AASB 101 Presentation of Financial Statements
  • Relocation of the definitions with specified meanings used in the standard?
  • Deletion of additional guidance relating to a true and fair view
  • Relocation of the disclosure requirements to assert whether the financial statements have been prepared in accordance with Australian Accounting Standards
  • Relocation of the disclosure requirements to provide information on the statutory base and other related information
  • Relocation of the disclosures relating to GPFSs or SPFSs
  • Deletion of guidance relating to limited explicit unreserved statement of compliance
  • Include the requirements relating to true and fair over-ride? (but include a footnote noting the true and fair over-ride is not available for entities governed by the Corporations Act 2001)
  • Deletion of requirement for presentation in English
  • Relocation of audit fee disclosures? (with a reduction in complexity)
  • Relocation of the disclosures relating to imputation credits? (the new requirements will be largely based on current New Zealand requirements)
  • Deletion of disclosure requirements relating to capital and expenditure
AASB 107 Statement of Cash Flows
  • Deletion of the requirement to disclose a reconciliation of cash flows arising from operating activities to profit or loss
AASB 108 Accounting Policies, Changes in Accounting Estimates and Errors
  • Deletion of guidance relating to restatement of comparative information
AASB 121 The Effects of Changes in Foreign Exchange Rates
  • Deletion of requirement to present a financial report drawn up in one presentation currency
AASB 128 Investments in Associates
  • Deletion of guidance relating to restatement of comparative information
AASB 134 Interim Financial Reporting
  • Amendment to the scope to comply with IFRS wording
Interpretation 2 Members’ Shares in Co-operative Entities and Similar Instruments
  • Deletion of guidance relating to cancellation of membership of non-active members
Interpretation 112 Consolidation – Special Purpose Entities
  • Deletion of guidance relating to prohibition of a company from acquiring shares in itself
Interpretation 113 Jointly Controlled Entities – Non-monetary Contributions by Venturers
  • Deletion of guidance relating to recognition of an elimination of an unrealised gain or loss

Source: AASB ED200A, Appendix A (summarised, additional commentary added)

New or amended disclosures

As noted above, ED 200B proposes a new Australian-specific disclosure standard incorporating the disclosures transferred from other Standards as proposed in ED 200A. These disclosures have in some cases been modified and some new disclosures requirements are proposed, e.g.:

  • Rewording of the requirement to make a statement of compliance with Australian Accounting Standards
  • A mandatory requirement to disclose the statutory base or other reporting framework
  • Substantial simplification of the requirement to disclose auditor fees
  • Disclosure about the impact of imputation credits (franking credits) in relation to classes of investor.

Initial observations

Early adoption may be attractive in some cases

Whilst some may consider the proposals somewhat ‘technical’ in focus, there are a number of situations where the proposals will benefit Australian entities and so early adoption may be attractive.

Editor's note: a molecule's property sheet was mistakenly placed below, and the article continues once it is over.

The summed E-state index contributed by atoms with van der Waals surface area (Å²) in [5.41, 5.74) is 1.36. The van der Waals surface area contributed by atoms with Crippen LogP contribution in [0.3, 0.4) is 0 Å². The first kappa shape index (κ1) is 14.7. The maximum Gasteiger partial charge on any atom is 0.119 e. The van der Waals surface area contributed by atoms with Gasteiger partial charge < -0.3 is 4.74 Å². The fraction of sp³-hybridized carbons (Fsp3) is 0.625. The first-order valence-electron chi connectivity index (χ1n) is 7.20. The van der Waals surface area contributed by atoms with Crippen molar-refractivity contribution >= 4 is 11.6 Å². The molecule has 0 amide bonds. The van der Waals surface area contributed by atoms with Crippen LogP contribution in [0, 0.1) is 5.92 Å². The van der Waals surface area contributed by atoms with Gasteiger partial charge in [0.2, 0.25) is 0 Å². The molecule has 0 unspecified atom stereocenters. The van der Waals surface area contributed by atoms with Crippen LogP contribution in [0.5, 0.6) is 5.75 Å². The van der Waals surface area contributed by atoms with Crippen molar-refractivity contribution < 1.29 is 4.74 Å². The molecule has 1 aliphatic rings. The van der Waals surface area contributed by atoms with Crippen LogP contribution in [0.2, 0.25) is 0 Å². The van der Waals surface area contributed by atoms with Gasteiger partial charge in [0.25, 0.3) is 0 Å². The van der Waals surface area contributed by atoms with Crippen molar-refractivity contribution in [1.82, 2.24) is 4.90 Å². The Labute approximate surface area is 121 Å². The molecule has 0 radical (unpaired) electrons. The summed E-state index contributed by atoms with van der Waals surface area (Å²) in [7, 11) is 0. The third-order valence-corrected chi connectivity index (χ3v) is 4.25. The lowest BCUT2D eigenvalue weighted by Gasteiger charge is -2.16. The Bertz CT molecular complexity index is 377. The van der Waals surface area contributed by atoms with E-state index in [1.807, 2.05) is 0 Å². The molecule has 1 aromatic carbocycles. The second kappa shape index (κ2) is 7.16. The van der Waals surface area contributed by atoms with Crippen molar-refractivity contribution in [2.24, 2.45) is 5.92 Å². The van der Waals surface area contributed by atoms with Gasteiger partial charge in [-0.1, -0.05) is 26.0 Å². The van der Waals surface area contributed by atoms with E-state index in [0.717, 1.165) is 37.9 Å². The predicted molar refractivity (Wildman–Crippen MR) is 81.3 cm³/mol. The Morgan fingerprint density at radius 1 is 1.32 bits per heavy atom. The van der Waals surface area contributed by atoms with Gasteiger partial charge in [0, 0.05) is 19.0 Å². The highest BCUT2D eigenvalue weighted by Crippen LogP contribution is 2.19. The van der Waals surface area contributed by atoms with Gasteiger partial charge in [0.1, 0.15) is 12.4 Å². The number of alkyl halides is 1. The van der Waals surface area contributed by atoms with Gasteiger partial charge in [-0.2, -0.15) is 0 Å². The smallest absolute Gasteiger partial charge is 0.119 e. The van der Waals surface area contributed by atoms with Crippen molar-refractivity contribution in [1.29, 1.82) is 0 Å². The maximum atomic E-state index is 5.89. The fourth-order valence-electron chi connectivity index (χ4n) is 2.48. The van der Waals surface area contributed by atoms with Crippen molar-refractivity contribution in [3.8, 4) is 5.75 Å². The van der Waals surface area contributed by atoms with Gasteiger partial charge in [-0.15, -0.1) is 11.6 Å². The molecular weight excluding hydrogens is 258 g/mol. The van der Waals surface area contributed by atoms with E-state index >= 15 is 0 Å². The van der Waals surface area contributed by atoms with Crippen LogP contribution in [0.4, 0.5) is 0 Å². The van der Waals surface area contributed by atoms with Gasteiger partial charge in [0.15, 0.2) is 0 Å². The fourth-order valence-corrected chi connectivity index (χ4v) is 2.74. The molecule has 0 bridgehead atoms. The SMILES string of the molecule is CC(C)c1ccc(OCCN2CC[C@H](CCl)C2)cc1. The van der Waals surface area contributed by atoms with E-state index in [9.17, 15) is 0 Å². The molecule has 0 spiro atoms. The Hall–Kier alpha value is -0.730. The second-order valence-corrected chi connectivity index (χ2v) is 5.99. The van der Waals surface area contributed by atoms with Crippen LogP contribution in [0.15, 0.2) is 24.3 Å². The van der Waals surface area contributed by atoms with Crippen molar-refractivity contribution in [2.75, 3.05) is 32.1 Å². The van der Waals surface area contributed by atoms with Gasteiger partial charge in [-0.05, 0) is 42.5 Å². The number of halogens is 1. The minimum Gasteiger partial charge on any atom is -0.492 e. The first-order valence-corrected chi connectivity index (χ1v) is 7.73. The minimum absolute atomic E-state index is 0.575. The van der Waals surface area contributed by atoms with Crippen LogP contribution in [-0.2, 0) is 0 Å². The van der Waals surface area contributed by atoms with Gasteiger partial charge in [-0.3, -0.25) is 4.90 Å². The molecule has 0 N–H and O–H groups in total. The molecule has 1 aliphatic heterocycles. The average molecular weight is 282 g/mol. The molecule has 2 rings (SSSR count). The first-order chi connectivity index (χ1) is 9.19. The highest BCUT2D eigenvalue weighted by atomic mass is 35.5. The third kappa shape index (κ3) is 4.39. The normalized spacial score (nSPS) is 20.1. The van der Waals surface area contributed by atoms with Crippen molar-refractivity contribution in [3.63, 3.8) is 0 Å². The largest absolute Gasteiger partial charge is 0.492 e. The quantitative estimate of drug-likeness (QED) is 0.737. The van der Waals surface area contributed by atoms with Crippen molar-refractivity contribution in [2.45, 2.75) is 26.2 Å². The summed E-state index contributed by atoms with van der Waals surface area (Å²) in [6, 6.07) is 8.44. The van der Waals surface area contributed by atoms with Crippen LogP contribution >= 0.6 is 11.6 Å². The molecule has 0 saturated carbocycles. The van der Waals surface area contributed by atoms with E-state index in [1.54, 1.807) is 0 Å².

From an Australian perspective, these include:

  • Consolidated groups with entities reporting in both countries – the elimination of differences, and introduction of consistent IFRS options (particularly into NZ equivalents to IFRSs) will permit the application of consistent accounting policies within a group, i.e. accounting policy choices available in Australia will also be available in New Zealand. Largely consistent disclosure requirements will enhance this benefit
  • Entities seeking to remove some disclosure from their financial statements to achieve a general reduction of non-essential information, international neutrality or for commercial reasons - the removal of these disclosures may avoid the need for additional explanation to overseas analysts and other users of financial statements
  • Non-reporting entities preparing special purpose financial statements – the new Australian specific Standard is proposed to broadly apply only to reporting entities and general purpose financial statements, meaning non-reporting entities can avoid some additional Australian specific disclosure in the ‘core’ standards applied by these entities, e.g. audit fee, franking credit and similar disclosures under AASB 101.
Interaction with ‘reduced disclosure requirements’ (RDR)

ED 200B is proposed to broadly apply only to reporting entities and general purpose financial statements (and accordingly the additional disclosures will not mandatorily apply to non-reporting entities).

The exposure draft does not contain proposals mirroring the ‘Tier 2’ requirements in AASB 1053 Application of Tiers of Australian Accounting Standards and AASB 2010-2 Amendments to Australian Accounting Standards Arising from Reduced Disclosure Requirements. Many of the disclosures proposed for transfer by ED 200B would be ‘shaded’ under the ‘Reduced Disclosure Requirements’ (RDR) and so would not be applicable to entities applying the RDR. The AASB has requested input on which of the transferred disclosures should be subject to the RDR. More information about the RDR can be found in Accounting alert 2010/08.